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Old 06-14-2016, 11:33 AM   #1
Bus Nut
 
Join Date: Oct 2015
Posts: 297
Year: 2003
Chassis: E-450
Engine: 7.3 Turbo
I lost my only key...

Got the bus home a little over a week ago, but last Thursday/Friday the keys went missing. I have NO idea how or where this happened, but an entire weekend of doing nothing but looking for the keys has yielded no results.

Called all the locksmiths in my area, they say that they can't pull the ignition lock without the key and that doing that is the only way to find the electronic code that a new key would need in order to deactivate the immobilizer.

I was told to check with the dealerships. They say that they only keep the key codes for the VINs for 10 years, then they just delete them. I can't wrap my head around why they would do this.

Dealership said try locksmiths, but so far I keep getting told that they can't do this job without having the code.

Surely other people in the world lose keys to vehicles over 10 years old that have the transponder thingy in the key, right? Do any of you have suggestions? The only idea we have come up with short of finding the keys is replacing the entire steering column.
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Old 06-14-2016, 12:49 PM   #2
Bus Nut
 
Join Date: Jun 2013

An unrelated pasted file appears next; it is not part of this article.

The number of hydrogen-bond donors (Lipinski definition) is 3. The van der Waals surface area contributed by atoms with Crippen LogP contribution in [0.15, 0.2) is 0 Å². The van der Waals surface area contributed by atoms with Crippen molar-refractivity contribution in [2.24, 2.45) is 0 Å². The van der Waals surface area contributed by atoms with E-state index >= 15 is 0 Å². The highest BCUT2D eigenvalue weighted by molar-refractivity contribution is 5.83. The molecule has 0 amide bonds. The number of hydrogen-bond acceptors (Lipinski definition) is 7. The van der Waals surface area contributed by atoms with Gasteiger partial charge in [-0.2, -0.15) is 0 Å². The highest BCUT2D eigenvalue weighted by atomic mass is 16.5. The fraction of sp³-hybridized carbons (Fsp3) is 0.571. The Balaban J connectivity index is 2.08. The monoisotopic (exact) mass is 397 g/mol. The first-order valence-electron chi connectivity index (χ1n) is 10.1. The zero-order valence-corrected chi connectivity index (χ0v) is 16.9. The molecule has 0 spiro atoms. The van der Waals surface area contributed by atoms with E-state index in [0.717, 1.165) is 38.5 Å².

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Brand? I can't imagine the immobilization system is that ironclad that they can't pull the entire ignition key cylinder and install a new set with keys programmed... May not be cheap but seriously cannot be impossible either.
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Old 06-14-2016, 01:02 PM   #3
Bus Crazy
 
Join Date: Feb 2012
Location: Salt Lake City Utah
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Year: 2000
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Engine: ISC 8.3
I didn't remember which bus you got, and your profile doesn't indicate, but I did find a post where you mentioned a 2003 Ford-based shortie. I'm guessing that's the one you have, and that its driver controls are essentially the same thing one would find in a Ford super duty pickup of similar year?

Having the key on hand is the easiest way to remove an ignition cylinder, but surely not the only way. Alternatives would be more destructive.. drill out the keyway, etc.

Transponder keys are a problem the remote start industry has already solved. If you look for a remote start solution for a Ford pickup similar to your bus, it may turn out that their transponder bypass solution could work for your bus too.
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Old 06-14-2016, 01:07 PM   #4
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Location: Spring Valley AZ